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The problematic unknowns of how stigmatization helps coronavirus spread in Toronto

Click to play video 'Some people in Toronto coronavirus hotspots afraid of association to COVID-19' Some people in Toronto coronavirus hotspots afraid of association to COVID-19
WATCH ABOVE: Areas of high inequality continue to struggle with COVID-19 cases in Toronto, creating fears of having an association with the disease. That fear of stigmatization could be a big problem for contact tracing. Matthew Bingley reports – Oct 22, 2020

Inequality has been one of the driving factors in the spread of COVID-19 in Toronto, but what is less known is the extent to which stigmatization is helping spread the disease.

The areas which have continued to see some of the highest cases of the virus, have been predominantly in areas of the city with high rates of poverty, population density, and those with highly racialized populations.

In the Jane and Finch neighbourhood, speaking with those who have first-hand experience with COVID-19 is no easy task. In part, because of a fear of being associated with it.

“It’s around a fear of having people look at them as if they’re somehow contagious,” said Pablo Vivanco, the program director at the Jane/Finch Centre, adding tensions are already high in the area, which has been among the hardest-hit regions of the city.

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“Everybody’s feeling it … you walk by somebody, you think they’re too close and all of a sudden people get tense.”

Pointing to the nearby construction of the Finch West LRT, Vivanco said the area hasn’t seen many changes when it comes to investments to improve the region.

Local residents, many of whom have essential jobs, don’t have the luxury of working from home, and finding themselves packed onto crowded buses or in crowded apartments have been contributing to rising anxieties.

“Folks that have had a level of exposure, that have been impacted or worse, have been infected, they don’t want to come out and talk about those things out of fear that they’re going to be wearing that as they move around,” he said.

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That fear of stigmatization is a worrying factor for Dr. Raywat Deonandan. The epidemiologist from the University of Ottawa said fears of being negatively associated with COVID-19 could spell trouble for contact tracing.

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“Now that we’re asking infected people to do the follow-up with their contacts, the stigma might be a disincentive to participate,” he said.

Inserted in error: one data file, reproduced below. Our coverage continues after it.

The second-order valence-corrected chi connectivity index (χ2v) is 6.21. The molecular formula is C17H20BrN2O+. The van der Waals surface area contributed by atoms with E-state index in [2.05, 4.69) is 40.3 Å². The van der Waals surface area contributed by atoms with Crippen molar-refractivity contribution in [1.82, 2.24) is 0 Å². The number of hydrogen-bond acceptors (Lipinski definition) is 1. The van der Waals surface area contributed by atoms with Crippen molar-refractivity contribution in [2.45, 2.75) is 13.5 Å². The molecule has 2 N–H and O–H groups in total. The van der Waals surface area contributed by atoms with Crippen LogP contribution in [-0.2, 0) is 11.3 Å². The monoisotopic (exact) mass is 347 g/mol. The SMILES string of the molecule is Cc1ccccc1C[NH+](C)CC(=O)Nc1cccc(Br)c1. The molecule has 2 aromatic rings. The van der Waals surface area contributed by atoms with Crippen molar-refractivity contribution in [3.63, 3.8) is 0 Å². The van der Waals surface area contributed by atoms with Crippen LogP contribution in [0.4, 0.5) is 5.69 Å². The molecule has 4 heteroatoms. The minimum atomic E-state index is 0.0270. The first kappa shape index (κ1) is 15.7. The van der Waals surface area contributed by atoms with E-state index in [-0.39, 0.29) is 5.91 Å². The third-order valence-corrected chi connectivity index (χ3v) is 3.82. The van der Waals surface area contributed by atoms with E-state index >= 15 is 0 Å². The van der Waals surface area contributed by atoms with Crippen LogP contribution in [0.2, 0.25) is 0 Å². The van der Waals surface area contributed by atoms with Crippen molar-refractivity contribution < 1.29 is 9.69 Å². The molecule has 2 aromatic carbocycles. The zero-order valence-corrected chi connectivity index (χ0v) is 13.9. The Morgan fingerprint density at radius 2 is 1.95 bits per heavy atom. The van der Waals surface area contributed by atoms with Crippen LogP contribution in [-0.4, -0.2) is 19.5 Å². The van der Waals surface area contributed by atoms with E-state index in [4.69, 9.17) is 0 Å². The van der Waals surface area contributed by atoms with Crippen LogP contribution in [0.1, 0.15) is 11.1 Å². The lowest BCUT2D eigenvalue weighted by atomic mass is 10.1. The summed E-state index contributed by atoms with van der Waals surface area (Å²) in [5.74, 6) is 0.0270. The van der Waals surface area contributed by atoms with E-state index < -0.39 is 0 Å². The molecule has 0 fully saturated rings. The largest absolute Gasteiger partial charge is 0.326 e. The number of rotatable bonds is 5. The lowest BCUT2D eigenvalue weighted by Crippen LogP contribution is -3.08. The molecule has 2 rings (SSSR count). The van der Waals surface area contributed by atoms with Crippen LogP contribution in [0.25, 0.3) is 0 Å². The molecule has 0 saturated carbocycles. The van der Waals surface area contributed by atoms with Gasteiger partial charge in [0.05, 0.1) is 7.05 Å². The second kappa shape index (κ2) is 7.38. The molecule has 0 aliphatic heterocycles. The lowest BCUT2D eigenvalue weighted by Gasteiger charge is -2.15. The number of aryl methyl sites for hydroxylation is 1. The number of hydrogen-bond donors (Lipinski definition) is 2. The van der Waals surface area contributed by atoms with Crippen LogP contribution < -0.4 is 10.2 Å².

Deonandan compared it to the discomfort of contacting a previous sexual partner if someone contracted a STD.

“Imagine you are infected with a sexually transmitted disease and now you have to call your sexual contacts and tell them, ‘Hey, you might have been exposed to herpes,'” he said.

“That stigma is quite a disincentive to participate in that voluntary networking endeavor, so the same thing applies here.”

Dr. Vinita Dubey, Toronto’s associate medical officer of health, said stigma and discrimination have long been issues to access health care.

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“Every neighbourhood in Toronto has been impacted by COVID-19 since the pandemic began. Anecdotally, we have heard about discrimination and harassment experienced by residents who are cases,” she wrote in a statement to Global News.

“We have continued to stress that where someone lives does not necessarily indicate where they picked up COVID-19. It is important to reiterate that there is not one area of the city that has not been impacted by COVID-19.”

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With many people in so-called hot spots living in congregate settings, the concern over stigmatization could be increasingly problematic.

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“Suddenly if you disclose that you are infected or potentially infectious, that compromises everybody around you,” said Deonandan.

In this case, he said there isn’t enough messaging from public health units that contracting COVID-19 shouldn’t be associated with shame.

“A public education campaign to remind us that no one gets this deliberately and for a very large number of people, they get it despite their best efforts,” said Deonandan.

“That would help a lot.”

Vivanco isn’t so sure if targeted public information campaigns would make much of a difference.

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“Telling people ‘it’s not their fault’ doesn’t necessarily allay the anxieties that people have around their health and also the health of their families and also their ability to manoeuvre around in their communities,” he said.

When it comes to studying COVID-19, Deonandan said when it comes to COVID-19 no area is studied enough. But with so much attention on treatment, the socio-economic and psycho-social elements are being neglected. And that, he said, is a problem.

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“It’s going to have a lasting impact on our society going well beyond the termination date of the pandemic itself,” he said.